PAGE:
Sunday, May 31, 2015

On Presidential Judgment and the Lessons of History

The war in Iraq was a terrible mistake, and those who led us there are directly responsible for the rise of ISIS and our current quandary of how to respond. . . . [I]t is not the time to just repeat our old mistakes. Rather we should begin with repentance for those mistakes by listening better and humbly seeking better solutions. And that is where all the presidential candidates should begin. – Rev. Jim Wallis, Sojourners
There are many aspects of modern American politics with which I am unhappy – the emphasis on fundraising and the seeming need for unlimited cash, sound bites and clich├ęd talking points, the ensuing media circus. But if during the upcoming presidential primary season the country engages in a serious re-evaluation of America’s role in the world and the uses and limits of military force, I will remain hopeful. No issue is more important in judging one’s fitness and character to be president than a candidate’s judgment on matters of war and peace, his or her gut-level instincts on how and when American force should be exercised.

This is not to suggest that a candidate’s views on economic and social issues, spending and taxing priorities, the environment, and the Supreme Court are unimportant. These issues are indeed vital to the fabric of our society and will determine how effectively we are governed in the years to come. But economic and social policy is a collaborative effort between the President and Congress, interest groups and citizen pressure; it is impossible for one person to radically alter the social and economic landscape. Only as commander-in-chief does the President have the power and authority to single-handedly affect the lives and futures of millions of Americans and the quality of our relationships to the nations of the world.

I was six years old when Lyndon Johnson made the ill-fated decision to escalate U.S. involvement in Vietnam. Within a few years, as I watched the evening news with my family and saw images of body bags on military transport planes departing the jungles of Asia, I had enough sense to understand that the Vietnam War was morally wrong and based on faulty premises. Even at the age of nine, I knew it was time to bring our troops home. But then America elected Nixon, we commenced secret bombing missions into Cambodia, and the war dragged on for six more years. By the time U.S. forces withdrew and we brought home the last American soldier, another 25,000 American lives had been lost.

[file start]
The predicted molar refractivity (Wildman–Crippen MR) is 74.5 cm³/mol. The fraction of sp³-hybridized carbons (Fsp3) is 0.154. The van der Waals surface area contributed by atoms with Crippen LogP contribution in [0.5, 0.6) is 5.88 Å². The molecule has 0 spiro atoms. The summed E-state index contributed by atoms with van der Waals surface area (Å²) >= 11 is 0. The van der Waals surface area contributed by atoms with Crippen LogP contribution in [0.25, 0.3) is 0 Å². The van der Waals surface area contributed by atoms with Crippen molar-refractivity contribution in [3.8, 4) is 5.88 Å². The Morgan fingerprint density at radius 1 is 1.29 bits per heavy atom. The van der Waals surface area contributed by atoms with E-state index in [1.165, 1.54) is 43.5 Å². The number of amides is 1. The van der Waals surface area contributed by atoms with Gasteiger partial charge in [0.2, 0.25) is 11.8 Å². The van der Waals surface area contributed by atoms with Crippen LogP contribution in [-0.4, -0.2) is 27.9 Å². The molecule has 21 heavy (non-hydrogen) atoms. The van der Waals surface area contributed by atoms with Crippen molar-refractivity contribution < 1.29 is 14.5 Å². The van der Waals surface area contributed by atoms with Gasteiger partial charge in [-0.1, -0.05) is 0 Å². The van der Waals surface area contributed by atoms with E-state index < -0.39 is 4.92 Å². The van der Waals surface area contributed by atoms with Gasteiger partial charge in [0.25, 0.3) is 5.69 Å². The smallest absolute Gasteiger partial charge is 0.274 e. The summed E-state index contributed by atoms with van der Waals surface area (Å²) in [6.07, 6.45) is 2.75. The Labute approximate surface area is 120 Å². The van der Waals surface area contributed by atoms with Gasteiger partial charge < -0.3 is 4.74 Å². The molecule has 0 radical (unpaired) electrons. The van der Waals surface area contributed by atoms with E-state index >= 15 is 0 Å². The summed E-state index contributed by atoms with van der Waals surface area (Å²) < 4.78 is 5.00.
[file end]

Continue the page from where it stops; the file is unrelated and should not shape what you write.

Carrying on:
Though I believe wars should be fought only as a last resort and after all reasonable alternatives have been explored, I am not a pacifist. I know we live in a dangerous world and must defend ourselves, our interests, and our friends and allies when unjustly attacked. I supported the decision of President George H.W. Bush to invade Iraq in defense of Kuwait in 1991, when an American ally had been attacked and its sovereignty invaded by a neighboring aggressor. The senior President Bush applied well established principles in coming to the aid of an American friend and limiting U.S. involvement to accomplishing its objective – defending our ally and securing a military retreat of Saddam Hussein’s forces. I disagreed with many Democratic Senators, including Joe Biden and John Kerry, for their knee-jerk opposition to that conflict, and I said so at the time.

When America was attacked on September 11, 2001, I like most Americans wanted a rapid and decisive U.S. military response against those responsible. We knew almost immediately that Osama bin-Laden and Al-Qaeda were to blame and, when it was discovered they were being sheltered by the Taliban in Afghanistan, I affirmatively supported a quick and resolute attack on Taliban forces there. The defense of a nation by necessity includes the right of retaliation when unjustly attacked. While I did not expect us to be in Afghanistan for 14 years, fundamentally I agreed with the U.S. military mission in that country.

But when the United States invaded Iraq in March 2003 – and well before then made clear its intentions of doing so – I was opposed from the beginning, as were many of our most trusted allies and many American religious leaders. Once again, some of my Democratic role models, people with whom I generally agree on most issues – Hillary Clinton and John Kerry among them – disappointed me. When on October 16, 2002, Clinton and Kerry voted to authorize U.S. military force against Iraq, I believed then that they were wrong, and that their votes were nothing but acts of political cowardice. Wanting someday to become president, both were scared of looking “soft” on national security and defense.

The vote in favor of the Iraq War Resolution of 2002 was far from unanimous, and there were many other Democrats in the House and Senate who possessed the same information as everyone else and rendered a different verdict. Senators Carl Levin, Russ Feingold, Barbara Boxer, the late Senators Paul Wellstone and Ted Kennedy, all voted no with the same information that led Clinton and Kerry to vote yes. And although he was not in the Senate at the time, another prominent Democrat named Barack Obama also publicly opposed the war in Iraq.